A favourite for aperitifs and early afternoons, lined with old dusty beer bottles. Draught beer on tap to wash down a small dish from the attractive menu – the Spanish omelette is justly famous. Ducking under the counter you’ll find an intimate bar-room.
Asturian chef Paco Ron's place is a favourite place for fine tapas. Downstairs there's a small restaurant with more elaborate dishes and cream-of-the-crop raw materials – don't pass up a chance to try their set lunch menu. The bar and terrace upstairs are also great spots to enjoy Chef Ron's remarkable cuisine.
This place belongs to a successful Basque restaurant chain and is always packed full. It’s a good option if you’re out shopping in the area. Its bar is heaving with the Basque tapas known as 'pintxos' (with dozens of seasonal specialities) and a quieter eating area upstairs where you can dine a la carte at one of the long shared tables.
One of the most successful examples in the city of what is known as an ‘enlightened tavern’. It has a bar overflowing with tapas and a large selection of wines served by the glass. In the back there's a small dining room where you can sample more elaborate dishes, which, while not overly sophisticated, are tastefully reminiscent of home cooking.
Famously the birthplace of the Spanish Socialist Party back in 1879, this legendary bar, with its brown 1950s paintwork and luggage racks, is worth a visit for its history alone. The speciality of the house is the cod croquettes served up by dour white-jacketed waiters.
Where the hip go to 'tapear'. It's kind of pricey, but Juana la Loca offers undeniably creative cooking; for instance, a miniature portion of ostrich, plum and crispy bacon, or foie gras with caramelised apple. Other tasty options might include salmon with dill, avocado and fresh cheese, or a giant prawn and wild mushroom vol-au-vent.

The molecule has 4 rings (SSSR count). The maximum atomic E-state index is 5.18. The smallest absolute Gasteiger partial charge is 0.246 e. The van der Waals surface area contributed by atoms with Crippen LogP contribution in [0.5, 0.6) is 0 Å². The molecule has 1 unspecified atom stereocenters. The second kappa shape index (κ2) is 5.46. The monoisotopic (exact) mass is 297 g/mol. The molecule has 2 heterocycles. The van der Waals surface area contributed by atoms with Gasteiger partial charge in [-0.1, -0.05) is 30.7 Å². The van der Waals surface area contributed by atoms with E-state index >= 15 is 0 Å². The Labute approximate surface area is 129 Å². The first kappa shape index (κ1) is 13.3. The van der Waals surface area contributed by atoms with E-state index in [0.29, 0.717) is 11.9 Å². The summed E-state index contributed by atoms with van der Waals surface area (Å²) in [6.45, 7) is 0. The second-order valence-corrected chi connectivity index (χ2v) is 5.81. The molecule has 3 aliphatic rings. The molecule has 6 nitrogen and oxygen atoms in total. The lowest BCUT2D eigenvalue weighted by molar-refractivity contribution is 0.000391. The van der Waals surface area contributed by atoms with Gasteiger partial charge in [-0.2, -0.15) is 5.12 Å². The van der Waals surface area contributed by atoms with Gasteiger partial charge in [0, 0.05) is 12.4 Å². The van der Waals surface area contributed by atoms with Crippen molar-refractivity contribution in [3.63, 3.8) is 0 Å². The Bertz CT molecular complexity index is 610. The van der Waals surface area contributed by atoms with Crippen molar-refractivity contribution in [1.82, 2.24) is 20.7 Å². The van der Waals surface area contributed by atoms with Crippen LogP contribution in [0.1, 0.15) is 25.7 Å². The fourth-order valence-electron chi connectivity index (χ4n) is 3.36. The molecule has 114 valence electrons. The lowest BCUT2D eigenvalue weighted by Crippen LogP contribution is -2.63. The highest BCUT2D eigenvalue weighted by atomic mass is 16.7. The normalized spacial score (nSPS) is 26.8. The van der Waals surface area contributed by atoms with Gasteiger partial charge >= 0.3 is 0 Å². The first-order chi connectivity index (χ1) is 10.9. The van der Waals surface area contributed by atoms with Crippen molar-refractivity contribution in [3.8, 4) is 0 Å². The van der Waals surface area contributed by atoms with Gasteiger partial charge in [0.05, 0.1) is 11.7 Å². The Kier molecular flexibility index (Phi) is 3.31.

Very centrally located and open year-round from morning until the second drink of the night, this huge space (with a terrace in the square out the back where you can get a great G&T) has a bar (very busy at night) packed with 'pintxos' and an area that's quieter than upstairs. It's been much-talked-about since some time around its grand opening.
Kept much as it has been for the last century – very simple, but spacious and light inside with a wide counter and mirrored walls – El Anciano Rey de los Vinos serves good canapés, and is a great place for a drink after visiting the nearby cathedral or royal palace. Prices are quite high, especially if you sit outdoors.
A diamond in the rough, the diminutive Casa Camacho has changed little since it opened in 1928, except for the addition of a fruit machine and a TV – both in constant use. Pre-war dust coats the bottles and plastic flowers on display and the floor is a sea of toothpicks and crumbs, but for a slice of real neighbourhood life it can't be beat, though nowadays it tends to fill up with local hipsters. Make sure you try a 'yayo'.
Lying beside the vaunted Triball area, this small restaurant is usually filled at weekends by the huge influx of people visiting the neighbourhood. Here you can start the night with a few snacks or book a table for casual dining. On offer are 20 dishes ranging from a seasonal cream soup to mushroom risotto and grilled octopus.